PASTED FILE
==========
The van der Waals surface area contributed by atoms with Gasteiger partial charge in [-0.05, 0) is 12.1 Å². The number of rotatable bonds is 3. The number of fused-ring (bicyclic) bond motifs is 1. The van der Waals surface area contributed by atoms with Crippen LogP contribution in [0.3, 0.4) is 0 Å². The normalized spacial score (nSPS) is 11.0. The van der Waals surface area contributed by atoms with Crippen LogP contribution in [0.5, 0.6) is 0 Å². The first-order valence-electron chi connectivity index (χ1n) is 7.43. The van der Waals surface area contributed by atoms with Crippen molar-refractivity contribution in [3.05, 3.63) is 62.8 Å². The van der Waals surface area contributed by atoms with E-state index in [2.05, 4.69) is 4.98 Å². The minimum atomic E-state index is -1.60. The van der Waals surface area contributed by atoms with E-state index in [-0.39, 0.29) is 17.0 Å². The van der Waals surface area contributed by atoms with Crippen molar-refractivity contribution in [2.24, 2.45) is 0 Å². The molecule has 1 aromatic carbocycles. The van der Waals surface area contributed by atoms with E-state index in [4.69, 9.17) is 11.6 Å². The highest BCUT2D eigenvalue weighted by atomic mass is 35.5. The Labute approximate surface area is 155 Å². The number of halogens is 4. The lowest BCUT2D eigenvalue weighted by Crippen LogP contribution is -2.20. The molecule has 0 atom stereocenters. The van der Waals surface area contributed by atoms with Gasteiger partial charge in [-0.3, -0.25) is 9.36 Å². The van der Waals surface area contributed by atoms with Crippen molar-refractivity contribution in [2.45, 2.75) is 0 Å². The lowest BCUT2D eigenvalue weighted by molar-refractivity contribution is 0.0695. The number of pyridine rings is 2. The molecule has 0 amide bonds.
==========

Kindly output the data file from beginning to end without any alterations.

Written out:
The van der Waals surface area contributed by atoms with Gasteiger partial charge in [-0.05, 0) is 12.1 Å². The number of rotatable bonds is 3. The number of fused-ring (bicyclic) bond motifs is 1. The van der Waals surface area contributed by atoms with Crippen LogP contribution in [0.3, 0.4) is 0 Å². The normalized spacial score (nSPS) is 11.0. The van der Waals surface area contributed by atoms with Crippen LogP contribution in [0.5, 0.6) is 0 Å². The first-order valence-electron chi connectivity index (χ1n) is 7.43. The van der Waals surface area contributed by atoms with Crippen molar-refractivity contribution in [3.05, 3.63) is 62.8 Å². The van der Waals surface area contributed by atoms with E-state index in [2.05, 4.69) is 4.98 Å². The minimum atomic E-state index is -1.60. The van der Waals surface area contributed by atoms with E-state index in [-0.39, 0.29) is 17.0 Å². The van der Waals surface area contributed by atoms with Crippen molar-refractivity contribution in [2.24, 2.45) is 0 Å². The molecule has 1 aromatic carbocycles. The van der Waals surface area contributed by atoms with E-state index in [4.69, 9.17) is 11.6 Å². The highest BCUT2D eigenvalue weighted by atomic mass is 35.5. The Labute approximate surface area is 155 Å². The number of halogens is 4. The lowest BCUT2D eigenvalue weighted by Crippen LogP contribution is -2.20. The molecule has 0 atom stereocenters. The van der Waals surface area contributed by atoms with Gasteiger partial charge in [-0.3, -0.25) is 9.36 Å². The van der Waals surface area contributed by atoms with Crippen molar-refractivity contribution in [2.45, 2.75) is 0 Å². The lowest BCUT2D eigenvalue weighted by molar-refractivity contribution is 0.0695. The number of pyridine rings is 2. The molecule has 0 amide bonds.